My first novel, now titled The Spear of Time, largely arose from my desire to write something for children that they would enjoy. With this in mind, I included many elements that had appealed to me in children’s books when growing up and ones that I knew would entertain my children.  The result is a blend of mythology, time travel, science fiction, adventure and fantasy.

The Frozen Man was inspired by the culture of fear that has arisen in the last decade-and-a-half and been fueled by global events and the people who influence them. I began writing it in 2003 and have continued to add to it over the years. I shelved it in order to write The Spear of Time, but it is an idea that will not go away. Last summer, when Edward Snowden was trapped in the no-man’s land of the transit area of Moscow Airport, a crucial element of The Frozen Man occurred to me, and I realized that the time had come to complete the novel.

d) How does my writing process work?

In one word: coffee. No, two words: coffee and chocolate. Actually, three words: coffee, chocolate, and being anywhere else other than my own home. I know… that’s way more  than three words. I wrote much of the first draft of The Spear of Time in the lobby of a Dublin theatre called The Helix. My primary writing tools, along with my (now treacherous) netbook, were a large cup of coffee and a slice of chocolate biscuit cake. I can no longer write this way, sadly, because if I did, I would eventually be unable to get out of the house in the first place. The chocolate biscuit cake has had to go, but I now have something I didn’t have when I was originally writing the book: a wonderful network of other writers. Knowing others are there, ready to offer support or act as beta readers and give their unreservedly honest opinion, is a great incentive. I especially must mention Richard Gibney, whose encouraging feedback has kept me going at times when I might simply have given up, and Matt Dickinson, who has been both perceptive and extremely honest.

It is now time to introduce next week’s contributors to the My Writing Process blog tour. I have the honour of passing the baton to three very talented writers: Ruth Eastham, Sarah Holding, and Heather Hill. Here is some information about each of them:

Ruth Eastham was born in the north of England and has lived in several different UK cities, as well as New Zealand, Australia and Italy.  Her first two novels, The Memory Cage and The Messenger Bird, between them won 5 awards and were shortlisted for 12 others including the Waterstones Children’s Book Prize. Ruth’s latest book, Arrowhead, has just been released.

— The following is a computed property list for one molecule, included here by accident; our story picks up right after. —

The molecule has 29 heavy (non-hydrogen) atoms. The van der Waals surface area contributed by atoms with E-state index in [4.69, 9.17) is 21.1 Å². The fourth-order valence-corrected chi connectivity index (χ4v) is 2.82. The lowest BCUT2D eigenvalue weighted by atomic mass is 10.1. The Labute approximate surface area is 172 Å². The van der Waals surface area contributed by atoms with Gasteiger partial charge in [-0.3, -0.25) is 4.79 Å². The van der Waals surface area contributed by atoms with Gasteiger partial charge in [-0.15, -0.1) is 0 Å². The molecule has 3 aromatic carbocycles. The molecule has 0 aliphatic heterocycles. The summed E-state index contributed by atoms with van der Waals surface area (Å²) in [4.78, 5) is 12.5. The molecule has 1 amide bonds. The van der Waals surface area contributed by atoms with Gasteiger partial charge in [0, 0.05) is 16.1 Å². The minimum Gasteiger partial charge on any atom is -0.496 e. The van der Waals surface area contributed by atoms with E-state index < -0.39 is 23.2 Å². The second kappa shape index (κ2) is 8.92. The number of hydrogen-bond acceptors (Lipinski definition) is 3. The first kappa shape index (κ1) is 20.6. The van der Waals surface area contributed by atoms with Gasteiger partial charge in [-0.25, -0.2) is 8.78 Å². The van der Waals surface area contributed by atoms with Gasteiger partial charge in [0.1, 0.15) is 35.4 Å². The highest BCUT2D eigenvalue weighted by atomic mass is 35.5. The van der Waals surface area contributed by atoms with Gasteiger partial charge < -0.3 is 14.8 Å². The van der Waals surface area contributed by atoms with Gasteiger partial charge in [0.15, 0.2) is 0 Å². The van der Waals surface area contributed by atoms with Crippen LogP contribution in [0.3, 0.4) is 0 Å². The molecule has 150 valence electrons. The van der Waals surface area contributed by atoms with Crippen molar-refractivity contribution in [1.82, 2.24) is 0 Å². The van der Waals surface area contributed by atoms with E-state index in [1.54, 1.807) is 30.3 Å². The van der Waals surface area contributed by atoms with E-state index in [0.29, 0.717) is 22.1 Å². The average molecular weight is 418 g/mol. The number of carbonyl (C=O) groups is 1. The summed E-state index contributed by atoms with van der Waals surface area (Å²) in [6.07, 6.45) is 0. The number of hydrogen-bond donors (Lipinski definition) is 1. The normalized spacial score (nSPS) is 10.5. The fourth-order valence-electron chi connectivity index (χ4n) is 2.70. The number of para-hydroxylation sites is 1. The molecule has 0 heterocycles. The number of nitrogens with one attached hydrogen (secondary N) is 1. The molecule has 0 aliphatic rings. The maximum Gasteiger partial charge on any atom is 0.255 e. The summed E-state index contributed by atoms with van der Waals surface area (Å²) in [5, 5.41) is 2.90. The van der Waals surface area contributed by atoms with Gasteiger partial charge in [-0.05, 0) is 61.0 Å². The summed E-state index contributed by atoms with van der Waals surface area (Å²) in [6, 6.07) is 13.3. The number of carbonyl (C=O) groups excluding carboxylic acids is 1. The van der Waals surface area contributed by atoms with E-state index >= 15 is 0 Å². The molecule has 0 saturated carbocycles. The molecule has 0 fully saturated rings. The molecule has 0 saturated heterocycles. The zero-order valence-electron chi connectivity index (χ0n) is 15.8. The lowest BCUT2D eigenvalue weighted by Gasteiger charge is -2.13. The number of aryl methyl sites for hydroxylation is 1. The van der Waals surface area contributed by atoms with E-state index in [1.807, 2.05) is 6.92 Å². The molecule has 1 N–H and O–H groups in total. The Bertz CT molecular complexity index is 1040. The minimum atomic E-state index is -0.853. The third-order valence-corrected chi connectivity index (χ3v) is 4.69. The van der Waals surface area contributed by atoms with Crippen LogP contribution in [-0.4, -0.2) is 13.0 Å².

Find out more about Ruth and her work at:

Heather Hill – comedy author & mum of five (not the band) is one of a rare kind; the rare kind being a member of the O negative blood group, pitch perfect (therefore unable to fully enjoy the atonal drones of Scotland’s bagpipes) and one of the 0.5% of females that is ever-so-slightly colour blind. She is known to have been prevented from leaving the house with blue eyebrows on at least one occasion.

Find out more about Heather and her work at

Sarah Holding. “Having worked as a postman, an architect, a university professor and an urban development consultant, Sarah Holding is now a full-time children’s author, juggling writing with looking after a family of three children. They live in Surrey in a funny old house with a leaning tower. When she’s not writing she’s singing, and when she’s not singing she’s playing sax in her jazz band. She says she knew there would always come a time when the abandoned island of St Kilda would feature somewhere in her life, little thinking it would be the setting for her first children’s book, nor that her trilogy would join the ranks of a new genre of sci-fi otherwise known as ‘cli-fi’.”

Find out more about Sarah at:

Ruth Eastham, Heather Hill and Sarah Holding will be posting their contributions to the My Writing Process Blog Tour on May 19th.

How I Was Betrayed by my Netbook

My netbook is my primary writing instrument. It is not a good writing instrument. In fact, it’s fairly abysmal, but it does has some redeeming qualities: It is small enough to fit in a handbag, it is too slow to offer much in the way of distractions and the battery lasts more than 30 minutes. This is the story of how my netbook betrayed me, and showed itself to be the corporate stooge I always suspected it to be.

Four weeks ago, I changed the netbook’s operating system from Windows XP to Linux. I had two good reasons for this. Firstly, Microsoft had stated that they would no longer support XP, and my contrary instincts prevented me from responding by giving Microsoft more money and obtaining an upgrade. Secondly, Windows and the netbook had a bad relationship from the outset. With Windows XP, using the netbook, even for something as simple as writing, was not unlike riding a tricycle up the side of Mount Blanc, slow and frequently impossible. So I switched it to a nice, straightforward sounding operating system called Linux Mint.

It worked a treat. Suddenly, I could type more than three words without the netbook pausing for an extended coffee break. I could do more than that. I could open two, even three, programs at once, and the netbook would not come to a screeching halt. It worked so well that I forgot to back up, something I have always done in the past, at the end of every writing session. I WAS A FOOL.

My netbook is clearly a tool of the corporate system that created it. It was built for Windows XP, and it wears its  Windows XP sticker with pride. “Why,” it thought to itself smugly, “should I change? I’m happy with my lack of productivity, my prolonged coffee breaks.” “You have already written one novel on me,” it said, “I expect to take it easy from now on.”

Last Tuesday, I switched on the netbook, ready for another productive day. I waited for it to log in, my head full of ideas to move on from the full chapter I had written the day before (A FULL CHAPTER!). The netbook wouldn’t log in. I switched it off and tried again, and again and again.